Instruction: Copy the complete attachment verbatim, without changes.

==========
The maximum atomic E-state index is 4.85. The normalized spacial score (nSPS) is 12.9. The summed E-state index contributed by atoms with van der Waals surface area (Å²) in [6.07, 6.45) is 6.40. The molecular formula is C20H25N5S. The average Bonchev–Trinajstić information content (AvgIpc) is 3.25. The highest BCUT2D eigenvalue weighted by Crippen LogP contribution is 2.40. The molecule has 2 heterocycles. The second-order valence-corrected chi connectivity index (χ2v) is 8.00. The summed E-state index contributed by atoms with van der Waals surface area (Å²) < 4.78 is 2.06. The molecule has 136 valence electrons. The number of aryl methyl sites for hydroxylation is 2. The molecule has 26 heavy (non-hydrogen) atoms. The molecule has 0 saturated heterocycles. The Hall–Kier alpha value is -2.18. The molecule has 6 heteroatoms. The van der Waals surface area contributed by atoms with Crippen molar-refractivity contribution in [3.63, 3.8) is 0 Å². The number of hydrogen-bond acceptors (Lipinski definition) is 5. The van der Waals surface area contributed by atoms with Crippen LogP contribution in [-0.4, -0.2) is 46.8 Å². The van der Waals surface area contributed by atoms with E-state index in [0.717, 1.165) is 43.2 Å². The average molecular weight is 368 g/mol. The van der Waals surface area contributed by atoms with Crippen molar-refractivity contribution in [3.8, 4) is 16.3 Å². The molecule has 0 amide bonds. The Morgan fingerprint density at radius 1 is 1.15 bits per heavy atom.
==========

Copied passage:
The maximum atomic E-state index is 4.85. The normalized spacial score (nSPS) is 12.9. The summed E-state index contributed by atoms with van der Waals surface area (Å²) in [6.07, 6.45) is 6.40. The molecular formula is C20H25N5S. The average Bonchev–Trinajstić information content (AvgIpc) is 3.25. The highest BCUT2D eigenvalue weighted by Crippen LogP contribution is 2.40. The molecule has 2 heterocycles. The second-order valence-corrected chi connectivity index (χ2v) is 8.00. The summed E-state index contributed by atoms with van der Waals surface area (Å²) < 4.78 is 2.06. The molecule has 136 valence electrons. The number of aryl methyl sites for hydroxylation is 2. The molecule has 26 heavy (non-hydrogen) atoms. The molecule has 0 saturated heterocycles. The Hall–Kier alpha value is -2.18. The molecule has 6 heteroatoms. The van der Waals surface area contributed by atoms with Crippen molar-refractivity contribution in [3.63, 3.8) is 0 Å². The number of hydrogen-bond acceptors (Lipinski definition) is 5. The van der Waals surface area contributed by atoms with Crippen LogP contribution in [-0.4, -0.2) is 46.8 Å². The van der Waals surface area contributed by atoms with E-state index in [0.717, 1.165) is 43.2 Å². The average molecular weight is 368 g/mol. The van der Waals surface area contributed by atoms with Crippen molar-refractivity contribution in [3.8, 4) is 16.3 Å². The molecule has 0 amide bonds. The Morgan fingerprint density at radius 1 is 1.15 bits per heavy atom.